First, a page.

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Disaster Resources - University of Illinois Extension

Helping Families in Distress

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Begin With Listening

Effective helping begins with good listening. Good listening means really understanding what the other person is saying to you.

Barriers to Good Listening

  • Listening with "half an ear" or tuning out. You must tune in and pay attention to the person talking. If you aren't paying attention to the speaker, youre missing information
  • Acting as the judge and jury. You cant be involved in judging and still hear the whole story. Withhold judgmental statements.
  • Turning off ideas you dont agree with. When your mind slams shut, your ears do, too.
  • Jumping to conclusions. Listening involves entering into the other persons frame of reference, not being caught up in your own assumptions.

Listen to Help: Active Listening

Active listening is an understanding response which encourages the other person to talk or continue talking. It helps you establish a helping relationship, gain information and understand what the other person is experiencing. It fosters a trusting relationship. Active listening helps the other person to feel accepted and understood.

Here are several ways to demonstrate that you are actively listening:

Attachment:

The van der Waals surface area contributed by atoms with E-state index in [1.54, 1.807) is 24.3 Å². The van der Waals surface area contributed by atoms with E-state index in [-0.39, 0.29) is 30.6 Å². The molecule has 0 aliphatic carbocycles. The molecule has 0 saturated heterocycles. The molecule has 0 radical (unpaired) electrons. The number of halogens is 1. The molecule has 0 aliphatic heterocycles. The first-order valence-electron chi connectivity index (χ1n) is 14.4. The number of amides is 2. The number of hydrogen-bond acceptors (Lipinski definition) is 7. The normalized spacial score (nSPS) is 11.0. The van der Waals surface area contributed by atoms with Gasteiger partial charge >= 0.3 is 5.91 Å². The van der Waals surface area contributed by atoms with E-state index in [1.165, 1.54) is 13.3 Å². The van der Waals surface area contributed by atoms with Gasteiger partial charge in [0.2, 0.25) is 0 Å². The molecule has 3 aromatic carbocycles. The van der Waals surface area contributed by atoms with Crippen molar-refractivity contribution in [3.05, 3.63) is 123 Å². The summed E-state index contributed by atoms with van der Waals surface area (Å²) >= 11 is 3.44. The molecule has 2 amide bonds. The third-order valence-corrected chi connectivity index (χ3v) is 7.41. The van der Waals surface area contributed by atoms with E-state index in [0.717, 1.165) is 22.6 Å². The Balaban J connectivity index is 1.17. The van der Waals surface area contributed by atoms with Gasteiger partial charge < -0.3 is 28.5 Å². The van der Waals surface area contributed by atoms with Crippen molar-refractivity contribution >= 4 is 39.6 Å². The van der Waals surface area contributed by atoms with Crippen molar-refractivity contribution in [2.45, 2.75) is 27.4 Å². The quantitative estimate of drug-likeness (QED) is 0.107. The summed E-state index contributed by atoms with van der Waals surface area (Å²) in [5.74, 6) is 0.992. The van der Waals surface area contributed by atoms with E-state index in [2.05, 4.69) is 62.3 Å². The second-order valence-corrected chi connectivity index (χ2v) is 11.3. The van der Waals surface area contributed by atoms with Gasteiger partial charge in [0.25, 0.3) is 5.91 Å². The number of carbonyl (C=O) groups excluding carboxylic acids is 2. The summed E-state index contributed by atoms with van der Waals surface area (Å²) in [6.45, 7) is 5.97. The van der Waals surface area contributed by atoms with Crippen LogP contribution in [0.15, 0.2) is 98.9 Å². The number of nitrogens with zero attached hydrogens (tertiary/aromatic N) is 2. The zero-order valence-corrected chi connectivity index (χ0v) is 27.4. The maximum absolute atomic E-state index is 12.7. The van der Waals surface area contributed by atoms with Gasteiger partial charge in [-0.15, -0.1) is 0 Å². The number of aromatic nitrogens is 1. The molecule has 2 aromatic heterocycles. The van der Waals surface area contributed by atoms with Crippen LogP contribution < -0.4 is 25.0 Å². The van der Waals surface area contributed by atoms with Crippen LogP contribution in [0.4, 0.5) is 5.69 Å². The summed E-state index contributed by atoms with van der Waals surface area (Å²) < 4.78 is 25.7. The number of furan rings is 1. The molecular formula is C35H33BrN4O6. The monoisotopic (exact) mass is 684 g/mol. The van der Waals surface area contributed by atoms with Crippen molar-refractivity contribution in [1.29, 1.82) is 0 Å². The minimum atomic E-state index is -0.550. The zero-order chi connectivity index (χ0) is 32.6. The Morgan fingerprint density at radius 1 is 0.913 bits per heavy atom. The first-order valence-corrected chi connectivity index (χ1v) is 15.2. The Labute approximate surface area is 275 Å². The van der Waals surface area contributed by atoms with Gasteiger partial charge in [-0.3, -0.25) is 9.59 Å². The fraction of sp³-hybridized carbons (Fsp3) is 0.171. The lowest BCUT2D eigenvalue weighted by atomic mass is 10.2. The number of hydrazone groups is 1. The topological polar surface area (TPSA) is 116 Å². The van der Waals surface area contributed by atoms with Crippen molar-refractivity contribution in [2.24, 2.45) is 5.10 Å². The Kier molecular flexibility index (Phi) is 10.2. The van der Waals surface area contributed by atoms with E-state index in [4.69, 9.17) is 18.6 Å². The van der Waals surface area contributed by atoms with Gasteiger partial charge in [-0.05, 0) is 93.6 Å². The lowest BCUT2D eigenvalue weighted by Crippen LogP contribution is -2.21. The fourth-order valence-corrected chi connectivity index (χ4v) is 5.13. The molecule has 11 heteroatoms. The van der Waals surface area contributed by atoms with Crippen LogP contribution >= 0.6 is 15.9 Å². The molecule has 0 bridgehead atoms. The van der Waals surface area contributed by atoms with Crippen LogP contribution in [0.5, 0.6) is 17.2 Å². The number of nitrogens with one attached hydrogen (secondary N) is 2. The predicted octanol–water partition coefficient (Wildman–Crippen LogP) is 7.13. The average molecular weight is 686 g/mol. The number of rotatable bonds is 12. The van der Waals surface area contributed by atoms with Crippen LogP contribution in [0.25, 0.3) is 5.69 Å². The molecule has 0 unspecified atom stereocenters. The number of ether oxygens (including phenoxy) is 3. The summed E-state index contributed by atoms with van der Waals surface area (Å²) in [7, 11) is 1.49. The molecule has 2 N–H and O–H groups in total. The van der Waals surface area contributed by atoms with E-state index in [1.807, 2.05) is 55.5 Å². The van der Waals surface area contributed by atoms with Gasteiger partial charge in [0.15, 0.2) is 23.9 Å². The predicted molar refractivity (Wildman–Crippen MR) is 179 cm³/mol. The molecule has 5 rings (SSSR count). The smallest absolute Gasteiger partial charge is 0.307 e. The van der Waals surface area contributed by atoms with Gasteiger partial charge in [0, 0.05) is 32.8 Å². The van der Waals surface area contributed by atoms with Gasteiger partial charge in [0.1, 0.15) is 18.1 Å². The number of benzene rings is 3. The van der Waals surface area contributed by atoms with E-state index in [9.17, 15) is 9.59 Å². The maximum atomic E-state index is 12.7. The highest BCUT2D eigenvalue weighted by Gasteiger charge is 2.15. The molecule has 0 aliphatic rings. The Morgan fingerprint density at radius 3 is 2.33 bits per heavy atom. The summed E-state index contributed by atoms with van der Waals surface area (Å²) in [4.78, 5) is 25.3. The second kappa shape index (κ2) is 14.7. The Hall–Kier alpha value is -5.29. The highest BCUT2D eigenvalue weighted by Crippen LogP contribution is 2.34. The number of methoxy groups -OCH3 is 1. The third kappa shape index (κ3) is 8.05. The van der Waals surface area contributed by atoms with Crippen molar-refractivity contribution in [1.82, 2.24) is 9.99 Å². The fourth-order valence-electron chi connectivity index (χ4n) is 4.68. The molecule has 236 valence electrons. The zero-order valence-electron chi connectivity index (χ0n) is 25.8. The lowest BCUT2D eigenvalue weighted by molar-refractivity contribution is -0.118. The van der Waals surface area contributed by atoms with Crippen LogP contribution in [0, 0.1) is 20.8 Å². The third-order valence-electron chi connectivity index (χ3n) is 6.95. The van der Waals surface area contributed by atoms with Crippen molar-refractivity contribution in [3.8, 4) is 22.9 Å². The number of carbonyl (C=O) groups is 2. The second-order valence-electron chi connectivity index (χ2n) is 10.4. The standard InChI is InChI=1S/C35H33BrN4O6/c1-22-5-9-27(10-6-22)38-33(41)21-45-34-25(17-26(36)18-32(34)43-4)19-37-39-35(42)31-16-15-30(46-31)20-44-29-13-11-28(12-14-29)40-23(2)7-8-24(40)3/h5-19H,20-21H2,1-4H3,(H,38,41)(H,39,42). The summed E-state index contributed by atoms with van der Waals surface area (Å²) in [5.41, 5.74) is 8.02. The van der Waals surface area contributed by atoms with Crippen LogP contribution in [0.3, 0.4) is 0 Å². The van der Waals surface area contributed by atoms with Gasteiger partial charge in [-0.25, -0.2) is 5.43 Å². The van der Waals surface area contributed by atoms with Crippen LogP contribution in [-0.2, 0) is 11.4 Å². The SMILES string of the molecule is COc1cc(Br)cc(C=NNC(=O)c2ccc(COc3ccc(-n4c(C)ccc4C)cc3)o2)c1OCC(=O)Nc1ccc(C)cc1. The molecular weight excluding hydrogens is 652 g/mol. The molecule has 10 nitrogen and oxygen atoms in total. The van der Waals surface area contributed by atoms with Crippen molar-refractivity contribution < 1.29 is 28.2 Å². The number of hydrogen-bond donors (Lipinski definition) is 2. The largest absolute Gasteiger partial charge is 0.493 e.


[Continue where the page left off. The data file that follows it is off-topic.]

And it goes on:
• Acknowledging what the speaker says by saying "Mm Hm" or nodding. These simple responses say "I'm hearing you."
  • Making eye contact. Look the speaker in the eye. Focus your attention on this person without trying to do some other activity while listening. True, you may be able to do a task and hear what is said, but the speaker will feel unimportant, not heard, and discouraged.
  • Leaning forward. This body gesture says "Im interested."
  • Using Silence. Silence can be a powerful way to communicate acceptance and encouragement. It can say "You are important to me. Im willing to wait as you gather your thoughts. I can let you say what youre thinking in your own way." You communicate impatience when you interrupt, do too much prodding or finish others sentences when they falter. Thats a sure way to hinder a relationship.
  • Questioning. Ask a question that cannot be answered by "yes" or "no" to get more information or help the speaker begin sharing with you. Use questions sparingly.

  • Example: "What happened when you tried to fill out the loan restructuring forms?"

  • Paraphrasing. Without interrupting, restate what has been said in your own words. If you have misunderstood, the speaker can give more correct information. For example:

  • Speaker: "My adult children tell me I should sell out now and move in with them. They say theyll take care of everything."

    Listener: "Your children want to take care of you now."

  • Reflect feelings. Without interrupting, respond to or give a name to the feelings you hear in what the other person says or does. This not only furthers the conversation, but gives you and the speaker insight into emotional issues that might be hiding behind words. Example:
  • Speaker: "My adult children tell me I should sell out now and move in with them. They say theyll take care of everything."